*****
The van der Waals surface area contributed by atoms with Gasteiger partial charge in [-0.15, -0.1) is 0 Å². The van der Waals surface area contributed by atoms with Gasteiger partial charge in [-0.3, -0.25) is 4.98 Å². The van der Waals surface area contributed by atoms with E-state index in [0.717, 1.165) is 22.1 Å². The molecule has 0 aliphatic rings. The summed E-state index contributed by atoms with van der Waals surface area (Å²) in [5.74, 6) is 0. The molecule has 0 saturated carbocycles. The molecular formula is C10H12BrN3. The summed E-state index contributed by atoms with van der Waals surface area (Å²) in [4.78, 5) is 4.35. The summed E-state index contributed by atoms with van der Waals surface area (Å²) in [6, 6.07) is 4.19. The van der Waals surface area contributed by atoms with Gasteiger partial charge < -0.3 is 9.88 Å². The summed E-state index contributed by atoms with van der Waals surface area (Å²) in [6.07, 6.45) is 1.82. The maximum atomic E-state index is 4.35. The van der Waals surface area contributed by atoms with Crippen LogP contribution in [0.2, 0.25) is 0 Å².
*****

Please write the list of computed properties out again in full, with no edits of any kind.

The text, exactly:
The van der Waals surface area contributed by atoms with Gasteiger partial charge in [-0.15, -0.1) is 0 Å². The van der Waals surface area contributed by atoms with Gasteiger partial charge in [-0.3, -0.25) is 4.98 Å². The van der Waals surface area contributed by atoms with E-state index in [0.717, 1.165) is 22.1 Å². The molecule has 0 aliphatic rings. The summed E-state index contributed by atoms with van der Waals surface area (Å²) in [5.74, 6) is 0. The molecule has 0 saturated carbocycles. The molecular formula is C10H12BrN3. The summed E-state index contributed by atoms with van der Waals surface area (Å²) in [4.78, 5) is 4.35. The summed E-state index contributed by atoms with van der Waals surface area (Å²) in [6, 6.07) is 4.19. The van der Waals surface area contributed by atoms with Gasteiger partial charge < -0.3 is 9.88 Å². The summed E-state index contributed by atoms with van der Waals surface area (Å²) in [6.07, 6.45) is 1.82. The maximum atomic E-state index is 4.35. The van der Waals surface area contributed by atoms with Crippen LogP contribution in [0.2, 0.25) is 0 Å².